#90340 06/26/07 04:36 PM
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This seems like a post destined for archives.


Holding a redear sunfish is like running with scissors.
#90341 06/26/07 07:43 PM
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How much salt would it take to do any good in a pond, say per 1 million gallons. Could a salt lick be placed where the wave action would desolve it? How much would suspend, and how much would be lost in the bottom mud?

Bruce, I believe you were talking ppt naturally in your pond??


#90342 06/26/07 08:37 PM
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Here's the way it works...a fish's slime coat is its first line of defense against disease. When a fish is handled, the slime coat is compromised, unless the handler's hands are wet. If you feel slime on your hands after handling a fish, that fish's slime is compromised. A fish put into a live well or otherwise kept out of its native habitat will begin to slough its slime as a defense mechanism to ward off the "foreign objects" such as hands and live well walls, etc. Given enough time, the fish will regenerate its slime. Bacteria attacks while the fish is in its most weakened state.
Salt dehydrates the slime cells, keeping the fish from sloughing it into the water as it generates new slime. The salt removes water from the cells forming the slime, making it more "sticky" and less like to come off the fish. Salt also fights bacteria.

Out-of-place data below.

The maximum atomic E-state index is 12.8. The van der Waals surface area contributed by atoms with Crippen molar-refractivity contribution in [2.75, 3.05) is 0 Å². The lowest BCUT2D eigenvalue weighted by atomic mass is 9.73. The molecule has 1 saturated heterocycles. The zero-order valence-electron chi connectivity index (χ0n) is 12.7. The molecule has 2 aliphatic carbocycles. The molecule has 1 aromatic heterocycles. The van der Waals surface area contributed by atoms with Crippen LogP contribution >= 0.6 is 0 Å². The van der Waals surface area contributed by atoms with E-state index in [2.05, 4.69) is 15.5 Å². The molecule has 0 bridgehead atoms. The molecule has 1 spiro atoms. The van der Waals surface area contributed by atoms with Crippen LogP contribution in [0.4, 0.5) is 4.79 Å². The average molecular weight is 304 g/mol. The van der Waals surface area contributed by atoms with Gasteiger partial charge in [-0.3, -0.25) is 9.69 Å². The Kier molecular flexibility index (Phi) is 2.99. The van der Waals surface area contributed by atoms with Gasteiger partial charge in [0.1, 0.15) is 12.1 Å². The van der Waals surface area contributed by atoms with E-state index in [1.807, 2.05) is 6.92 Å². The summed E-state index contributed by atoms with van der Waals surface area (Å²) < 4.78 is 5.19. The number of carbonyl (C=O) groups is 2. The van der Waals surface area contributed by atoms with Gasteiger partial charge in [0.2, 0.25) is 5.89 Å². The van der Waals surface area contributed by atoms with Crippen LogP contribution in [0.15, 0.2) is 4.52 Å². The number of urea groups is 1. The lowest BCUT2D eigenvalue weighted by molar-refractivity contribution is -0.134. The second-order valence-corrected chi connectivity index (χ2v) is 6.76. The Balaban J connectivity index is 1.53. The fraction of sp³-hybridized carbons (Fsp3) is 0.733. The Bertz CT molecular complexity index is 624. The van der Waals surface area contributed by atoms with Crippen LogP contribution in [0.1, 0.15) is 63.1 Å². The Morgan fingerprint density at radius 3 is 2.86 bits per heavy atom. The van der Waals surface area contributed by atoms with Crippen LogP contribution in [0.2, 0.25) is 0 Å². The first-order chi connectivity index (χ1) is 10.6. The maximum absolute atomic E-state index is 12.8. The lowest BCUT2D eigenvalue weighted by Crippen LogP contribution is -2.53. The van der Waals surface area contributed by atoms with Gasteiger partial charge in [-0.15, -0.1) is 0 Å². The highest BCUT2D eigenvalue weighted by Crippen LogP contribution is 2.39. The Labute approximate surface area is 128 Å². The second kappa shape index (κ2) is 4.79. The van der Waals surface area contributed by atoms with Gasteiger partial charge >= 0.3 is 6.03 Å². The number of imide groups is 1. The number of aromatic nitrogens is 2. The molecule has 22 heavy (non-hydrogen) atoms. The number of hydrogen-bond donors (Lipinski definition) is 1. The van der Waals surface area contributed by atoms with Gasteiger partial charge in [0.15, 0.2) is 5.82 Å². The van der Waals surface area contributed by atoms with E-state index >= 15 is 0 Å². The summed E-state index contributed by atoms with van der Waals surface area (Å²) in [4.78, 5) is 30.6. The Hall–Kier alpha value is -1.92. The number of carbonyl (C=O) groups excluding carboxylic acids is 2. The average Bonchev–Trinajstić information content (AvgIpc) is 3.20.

It's one of the few approved "chemicals" for use to prevent or treat diseases in fish.
I use three pounds of salt in 100 gallons of water. It's a cardinal rule for handling warmwater freshwater fish.
For those of you who have handled shad, especially as bait, remember what happens when you catch them in a cast net and put them into your bait well. The water foams up, the fish turn color and then they die. That's because shad are delicate and that slimy, gooey slime coat is easily taken off. It's just that with shad, you see the consequences quickly. With other fish as bluegill or bass or redear sunfish, etc., they don't show the results as fast. A mishandled fish as bass may not die for several days, after the slime coat was compromised. The cause of death may be a bacteria, but the bacteria is the second factor in line. As a matter of fact, the stressor is losing the slime, followed by bacterial infection and finalized with a fungal growth that finishes the fish.
An antibiotic in the water serves to eliminate external bacteria in the water, to put off its attack on a weakened fish.
So, salt in fresh water to handle fish is a good idea. It's not necessary in a pond environment, simply because the fish lives there and isn't confined.


Teach a man to grow fish...
He can teach to catch fish...